Emily is now a tropical depression with maximum sustained winds of 35mph — and is no longer a concern for the United States — as it is located off of Florida’s East Coast moving off to the northeast at 15mph, and will merge with a front overnight tonight.
However, there are two new features being monitored for potential tropical development: an area of low pressure in the Gulf in association with a frontal boundary (yes, again) and a tropical wave about midway between Africa and the lesser Antilles.
Satellite images this evening show that the low has an evident “circulation” of some sort, along with a modest amount of convective activity. However, they also show that the convective activity is displaced to the south and east of the “center” due to 15 knots of wind shear currently impacting the system.
Chance of Development: At this time, the chances of this low developing into a tropical cyclone appear low.
Sea surface temperatures are conducive for development, but upper-level winds are only marginally conductive for development at this time, and there is some dry air to the north and northeast of the system.
In their 8pm EDT tropical weather outlook, the National Hurricane Center gave the low a 10% chance of developing over the next two to five days.
Although, as Emily proved yesterday, just because a system’s chance of developing is low doesn’t mean it can’t spin up quickly; therefore, this low is something we will continue to monitor.
Model Guidance: None of the reliable models used for predicting tropical cyclone genesis (the GFS, ECMWF, and UKMET) are forecasting development of this system.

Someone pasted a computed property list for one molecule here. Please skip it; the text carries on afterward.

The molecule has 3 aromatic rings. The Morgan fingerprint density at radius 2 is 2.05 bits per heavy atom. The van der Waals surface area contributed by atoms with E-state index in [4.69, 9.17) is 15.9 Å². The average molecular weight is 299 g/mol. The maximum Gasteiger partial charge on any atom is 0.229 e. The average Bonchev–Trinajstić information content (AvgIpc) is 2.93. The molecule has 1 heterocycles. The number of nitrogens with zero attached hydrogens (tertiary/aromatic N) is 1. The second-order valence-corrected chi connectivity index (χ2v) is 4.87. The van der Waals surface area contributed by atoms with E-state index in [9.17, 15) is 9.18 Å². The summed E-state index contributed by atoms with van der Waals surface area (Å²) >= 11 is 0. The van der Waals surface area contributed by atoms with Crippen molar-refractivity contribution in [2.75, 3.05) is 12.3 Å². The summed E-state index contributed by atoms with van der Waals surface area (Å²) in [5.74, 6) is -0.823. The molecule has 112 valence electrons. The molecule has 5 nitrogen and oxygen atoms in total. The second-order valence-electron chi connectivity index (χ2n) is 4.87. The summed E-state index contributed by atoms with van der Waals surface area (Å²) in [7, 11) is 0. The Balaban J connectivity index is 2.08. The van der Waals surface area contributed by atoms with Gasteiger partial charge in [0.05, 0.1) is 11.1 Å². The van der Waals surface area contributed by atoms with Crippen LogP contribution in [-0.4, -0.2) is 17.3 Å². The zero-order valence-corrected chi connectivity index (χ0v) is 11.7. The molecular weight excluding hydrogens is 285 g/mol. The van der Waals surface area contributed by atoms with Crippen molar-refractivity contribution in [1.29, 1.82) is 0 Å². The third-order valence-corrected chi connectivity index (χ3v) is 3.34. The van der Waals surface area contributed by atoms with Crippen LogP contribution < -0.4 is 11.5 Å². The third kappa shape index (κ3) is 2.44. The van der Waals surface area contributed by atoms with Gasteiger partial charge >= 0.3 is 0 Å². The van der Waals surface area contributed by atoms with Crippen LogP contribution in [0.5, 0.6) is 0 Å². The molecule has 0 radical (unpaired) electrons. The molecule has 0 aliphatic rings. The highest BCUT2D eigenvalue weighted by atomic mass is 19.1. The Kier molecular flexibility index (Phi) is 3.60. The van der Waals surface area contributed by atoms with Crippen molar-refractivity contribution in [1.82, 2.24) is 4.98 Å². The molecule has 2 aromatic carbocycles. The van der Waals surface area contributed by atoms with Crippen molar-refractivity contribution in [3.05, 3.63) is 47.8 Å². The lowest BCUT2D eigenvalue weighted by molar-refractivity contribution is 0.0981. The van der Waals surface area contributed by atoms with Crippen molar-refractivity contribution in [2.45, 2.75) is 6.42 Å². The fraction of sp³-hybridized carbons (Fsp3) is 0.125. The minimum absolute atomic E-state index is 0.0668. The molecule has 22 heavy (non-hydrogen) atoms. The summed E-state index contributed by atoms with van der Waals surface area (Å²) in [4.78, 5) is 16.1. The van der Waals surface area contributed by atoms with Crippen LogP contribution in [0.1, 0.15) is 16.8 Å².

Track: The low will track generally towards the north/northeast towards the Florida Panhandle through tomorrow, possibly into early Thursday.
Impacts: Heavy rainfall will impact much of Northern Florida, including the Panhandle, Thursday and Friday regardless of development. However, if development were to occur, additional impacts other than heavy rain could be felt across parts of Northern Florida.
Atlantic Tropical Wave
Satellite images this evening, and data from CIMSS, show that the wave was moving west and has some “spin” to it, as well as an associated area of disorganized convection.
Development Chances: Overall, environmental conditions appear conducive for some slow development of this wave over the next few days: upper-level winds are conducive, waters are supportive of tropical cyclone genesis, and there is little dry air to speak of.
However, ultimately development of this wave into a tropical cyclone seems unlikely, as upper-level winds are expected to become unfavorable by the end of this week heading into this weekend.
In their 8pm EDT tropical weather outlook, the National Hurricane Center gave it a 10% chance of developing over the next two days and a 20% chance of developing over the next five days.
Model Guidance: None of the reliable models used for predicting tropical cyclone genesis (the GFS, ECMWF, and UKMET) are forecasting development of this wave.
Track: The wave will track generally west, towards the Lesser Antilles, over the next five days, and into the Eastern Caribbean from there.
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